7. A couple more... In another thread in this forum (Apr. 27, 2015), Mervyn Mitton identified a truncheon like the ones pictured below as 'thje first pattern for Victoria". He also added that nobody is really sure what the WivR truncheons looked like. Hence my plea for information. Note: On the truncheon on the right, most of the gold leaf has been rubbed or worn off, This gives one some idea just how many steps it took to create one of these beauties. Multiply that by several thousand! By the way, both of these show a maker's mark on the butt end of, "Field 233 Holborn", which indicates that they were made after 1842.
  8. While we're waiting for our brethren to post their pictures of WivR Met truncheons, I have a couple more I'd like to show that are, at least, representative of what one might expect in a truncheon from that early reign (1830-1837). A truncheon from the reign of William IV should either have a monogram of WivR or the proper coat of arms, which is the same one used all through Victoria's reign up until the present time, except for the addition of the Hanover Inescutcheon superimposed upon it. I don't have a stick with that combined coat of arms, and I'm unable to post one off the internet, but there are numerous examples in the books of Fenn Clark, Mitton, And Cook. The two sticks shown can be identified as Victorian by the coat of arms, which does not include the Hanover Arms. They can also be identified as early by the maker's mark, which appears on the butt end as, Parker 233 Holborn. This mark changed in 1842 to Field 233 Holborn, thus making the examples probably pre 1842. Both of these, presumably, are for sergeants or above. Constable would likely be given truncheons with only the Royal Cypher rather than a coat of arms, which cost more. Again, if anyone has a similar truncheon, either with a WivR monogram or a coat of arms showing the Hanover connection, please post a picture. Did I say, "Please"? Okay. Pretty please. Mike.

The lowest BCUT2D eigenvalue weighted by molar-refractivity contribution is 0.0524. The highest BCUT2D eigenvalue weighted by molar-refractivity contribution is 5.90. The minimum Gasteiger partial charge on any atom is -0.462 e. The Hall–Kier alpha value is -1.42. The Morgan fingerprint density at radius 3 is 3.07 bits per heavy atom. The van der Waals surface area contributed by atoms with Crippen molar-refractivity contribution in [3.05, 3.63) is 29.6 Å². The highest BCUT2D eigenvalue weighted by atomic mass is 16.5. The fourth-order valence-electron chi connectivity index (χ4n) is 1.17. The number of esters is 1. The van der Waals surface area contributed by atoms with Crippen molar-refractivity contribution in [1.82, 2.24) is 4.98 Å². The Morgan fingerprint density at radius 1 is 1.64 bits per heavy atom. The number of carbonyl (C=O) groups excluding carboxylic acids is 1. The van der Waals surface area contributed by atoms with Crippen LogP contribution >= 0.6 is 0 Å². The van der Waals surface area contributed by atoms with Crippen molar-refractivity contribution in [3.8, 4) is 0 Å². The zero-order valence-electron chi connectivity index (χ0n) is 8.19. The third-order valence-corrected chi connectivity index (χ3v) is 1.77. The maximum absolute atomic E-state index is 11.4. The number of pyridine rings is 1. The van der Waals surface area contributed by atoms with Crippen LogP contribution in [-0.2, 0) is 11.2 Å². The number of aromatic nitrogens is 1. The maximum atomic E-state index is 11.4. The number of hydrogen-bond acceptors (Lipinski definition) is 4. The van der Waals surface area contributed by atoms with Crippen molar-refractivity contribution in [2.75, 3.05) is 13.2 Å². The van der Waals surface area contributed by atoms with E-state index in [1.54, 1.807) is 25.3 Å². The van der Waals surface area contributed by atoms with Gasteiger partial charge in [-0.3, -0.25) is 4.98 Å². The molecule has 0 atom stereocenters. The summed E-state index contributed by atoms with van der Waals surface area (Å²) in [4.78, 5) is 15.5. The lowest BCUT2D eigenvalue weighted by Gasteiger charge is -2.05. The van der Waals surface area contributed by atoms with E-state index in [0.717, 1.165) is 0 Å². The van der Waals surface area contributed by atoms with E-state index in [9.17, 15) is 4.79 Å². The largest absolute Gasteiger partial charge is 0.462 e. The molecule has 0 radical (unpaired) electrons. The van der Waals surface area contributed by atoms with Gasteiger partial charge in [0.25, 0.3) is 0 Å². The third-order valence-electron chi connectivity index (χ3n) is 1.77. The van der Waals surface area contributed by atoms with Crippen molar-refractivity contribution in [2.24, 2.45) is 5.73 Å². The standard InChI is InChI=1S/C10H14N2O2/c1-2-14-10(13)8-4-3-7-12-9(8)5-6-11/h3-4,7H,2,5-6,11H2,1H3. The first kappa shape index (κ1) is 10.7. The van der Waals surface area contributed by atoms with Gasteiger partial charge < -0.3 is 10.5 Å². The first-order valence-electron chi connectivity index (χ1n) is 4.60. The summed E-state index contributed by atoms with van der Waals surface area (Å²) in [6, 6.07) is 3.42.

9. Thanks, Nightbreak. The trouble with history, is that there's so damned much of it! Plus, the sources of reliable information seem to be getting more scant as time goes on. Beside the three books mentioned, there's not much information readily available. We have to glean what we can and hope that we're not too far off the mark. I have, what I believe to be, one of the earliest of the Metropolitan Police truncheons. When I first got it (about 30 years ago) I thought it was one of the newer ones from the turn of the last century. However, since then, because of its size, heft, and shape, I've become convinced that it's from a much earlier time. According to Alan's book, when the newly formed police force ordered the first batch of sticks, it placed an order for a thousand truncheons 'ASAP' and another 1,000 two months later. I can't imagine some Dickensian character hidden away in a dimly lit corner of the Parker Field shop, with his supply of tiny paint brushes undertaking such a daunting task with painting, drying, painting some more, waiting, and correcting mistakes, all under the burden that ASAP demands. Instead, they stamped each one with an MP topped with an indented crown. a practice they repeated many years later when the painting of truncheons came to an end. This one is the same as the three that Alan has pictured in his book (p.34), and are quite a bit thicker than the subsequent generation of truncheons, being almost 1.72" in diameter. Too thick, I think, to fit into the leather holster pictured, which also is from a later period. I don't have a copy of the Fenn Clark book. I don't really collect truncheons, so I never felt the need to invest that kind of money in a reference book. My main interest is Met or COL insignia and equipment, and truncheons are a part of the mix. Thanks again for replying, Mike.